The British Medical Journal has rated heroin as being the most addictive and harmful of illegal and legal drugs that are abused.
It can be difficult to get exact statistics on heroin use and its effects because many addicts will not willingly admit to being addicted to heroin. This is because of the criminal charges they could face as a result of disclosing this information. The National Institute on Drug Abuse has reported than an estimated amount of 3.7 million Americans have tried heroin at least one time in their life. Drug programs that are publically funded are allowed to release statistics on drug addiction and in 2006, 14 percent of admissions to these programs were for the treatment of heroin.
- The Drug Abuse Warning Network estimates that more than 190,000 visits to the emergency room during 2006 were for cases involving the use and abuse of heroin.
- Heroin addicts will spend an average of $150 per day on their addiction.
- In 2008, the Office of Applied Studies estimated that nationwide heroin use was 0.2 percent out of 700,000 people.
There are so many negative heroin addiction risks that go along with the addiction. One of the most common ways to abuse the drug is by injection, leading to an increased chance of contracting AIDS and hepatitis. The short-term effects of the drug appear within minutes after the drug is used. They will disappear in a few hours.
When the drug is injected, the effects are felt more quickly and include:
- An initial surge of euphoria
- Flushing of the skin
- Dry mouth
- Feeling as though limbs are heavy
- Drowsiness after the euphoria wears off
- Cloudy mental function
- Breathing and heart rates drop as the central nervous system becomes depressed
The long-term heroin addiction health effects that will begin to appear after the addict uses the drug for an extended period of time. There are a number of serious health conditions that can arise when a heroin addiction is formed.
These effects include:
- Liver disease
- Collapsed veins
- Pulmonary complications
- Infections in the lining of the heart
As the addict continues to use the drug on a regular basis, they will develop a tolerance. More than 70 percent of heroin addicts have developed a tolerance quickly and require a large amount of the drug to achieve desired effects. Not only will the addict begin to use the drug more, but he will use higher doses. This signifies that the person has developed a physical dependence and an addiction.
- Heroin is one of the most addictive drugs available and it does not take a long time to develop a tolerance.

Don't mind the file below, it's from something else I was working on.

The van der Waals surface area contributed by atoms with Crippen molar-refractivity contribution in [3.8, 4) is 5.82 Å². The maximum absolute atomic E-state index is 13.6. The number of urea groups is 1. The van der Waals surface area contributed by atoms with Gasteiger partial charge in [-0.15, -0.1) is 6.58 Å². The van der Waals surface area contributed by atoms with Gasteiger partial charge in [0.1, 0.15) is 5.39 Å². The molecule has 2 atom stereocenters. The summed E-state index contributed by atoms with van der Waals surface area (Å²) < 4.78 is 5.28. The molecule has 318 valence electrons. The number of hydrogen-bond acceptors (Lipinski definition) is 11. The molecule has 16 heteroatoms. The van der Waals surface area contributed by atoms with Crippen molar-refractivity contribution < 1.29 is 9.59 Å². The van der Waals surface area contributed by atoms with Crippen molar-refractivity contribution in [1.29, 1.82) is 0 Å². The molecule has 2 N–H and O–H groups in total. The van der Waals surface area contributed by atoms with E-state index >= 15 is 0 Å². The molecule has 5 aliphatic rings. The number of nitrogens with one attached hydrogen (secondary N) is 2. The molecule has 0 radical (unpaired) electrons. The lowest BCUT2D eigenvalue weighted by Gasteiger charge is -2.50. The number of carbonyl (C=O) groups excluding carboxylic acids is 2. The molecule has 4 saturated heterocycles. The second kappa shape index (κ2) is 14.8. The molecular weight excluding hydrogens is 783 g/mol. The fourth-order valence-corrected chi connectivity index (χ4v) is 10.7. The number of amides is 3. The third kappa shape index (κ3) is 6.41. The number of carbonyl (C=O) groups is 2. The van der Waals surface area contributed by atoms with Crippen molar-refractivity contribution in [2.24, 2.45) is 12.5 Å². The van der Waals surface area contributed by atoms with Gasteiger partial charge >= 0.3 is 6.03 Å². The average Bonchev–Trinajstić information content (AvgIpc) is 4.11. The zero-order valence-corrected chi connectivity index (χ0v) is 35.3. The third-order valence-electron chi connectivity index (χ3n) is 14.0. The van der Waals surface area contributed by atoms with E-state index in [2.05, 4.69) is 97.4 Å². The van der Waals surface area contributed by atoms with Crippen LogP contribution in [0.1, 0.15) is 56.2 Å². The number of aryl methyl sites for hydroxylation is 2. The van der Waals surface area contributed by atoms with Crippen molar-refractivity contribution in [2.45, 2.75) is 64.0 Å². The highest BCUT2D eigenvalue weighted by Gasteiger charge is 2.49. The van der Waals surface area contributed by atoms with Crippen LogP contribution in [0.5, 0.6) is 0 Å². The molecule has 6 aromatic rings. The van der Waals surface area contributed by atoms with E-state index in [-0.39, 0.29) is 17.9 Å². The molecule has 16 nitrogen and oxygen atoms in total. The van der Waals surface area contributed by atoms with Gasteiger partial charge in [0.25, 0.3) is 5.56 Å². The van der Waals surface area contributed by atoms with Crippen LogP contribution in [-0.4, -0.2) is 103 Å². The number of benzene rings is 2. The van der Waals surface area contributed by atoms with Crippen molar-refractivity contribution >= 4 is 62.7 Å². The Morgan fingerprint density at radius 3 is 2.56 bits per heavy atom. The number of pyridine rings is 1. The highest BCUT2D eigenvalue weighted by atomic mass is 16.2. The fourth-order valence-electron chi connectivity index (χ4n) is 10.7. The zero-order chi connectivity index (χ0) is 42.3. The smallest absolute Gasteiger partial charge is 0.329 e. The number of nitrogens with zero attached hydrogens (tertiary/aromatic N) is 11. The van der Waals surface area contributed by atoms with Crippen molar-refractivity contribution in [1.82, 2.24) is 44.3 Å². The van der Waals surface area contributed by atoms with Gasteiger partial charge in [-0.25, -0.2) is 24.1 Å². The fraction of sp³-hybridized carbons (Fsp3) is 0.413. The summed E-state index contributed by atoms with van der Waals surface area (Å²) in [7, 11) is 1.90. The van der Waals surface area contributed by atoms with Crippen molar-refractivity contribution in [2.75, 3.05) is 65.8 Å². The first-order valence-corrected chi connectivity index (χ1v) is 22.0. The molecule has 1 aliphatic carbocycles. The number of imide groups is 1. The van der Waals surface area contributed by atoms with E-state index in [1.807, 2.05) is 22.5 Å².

- After tolerance and addiction are formed, addicts will suffer withdrawal symptoms if they do not use the drug.
- Those with severe addictions can begin to experience withdrawal within hours after the last administration of the drug.
When a person is addicted to heroin and they suddenly stop using the drug, they will experience withdrawal symptoms which is why many enter a heroin addiction detox. This is true in 100 percent of all heroin addicts. The withdrawal symptoms will peak between 48 and 72 hours. However, mild withdrawal symptoms will be noticed within three hours of the last time the addict used the drug. Withdrawal symptoms for this type of addiction can be severe and even life-threatening. Addicts who are in poor health could die from withdrawal symptoms. This is a rare occurrence, only happening in two percent of the heroin-addicted population.
Withdrawal symptoms of heroin addiction
can be extremely painful and include:
- Intense cravings for the drug
- Severe pain in muscles and bones
- Inability to sleep
- Vomiting and diarrhea, cold flashes
- Involuntary kicking movements
The average heroin addict will use between 150 mg and 250 mg per day. This applies to 65 percent of heroin addicts. The rest of the addicts use much more on a daily basis, almost doubling the average amount. In the past few years, studies have indicated that heroin overdoses have been the cause of more deaths than traffic accidents in the United States alone. It is estimated that there are over 1.2 million heroin users in the US. Of these users, 800,000 individuals are considered addicts. Many of these addicts are not receiving treatment for their addiction.
Only 60 percent of known heroin addicts are in a drug treatment facility for their addiction.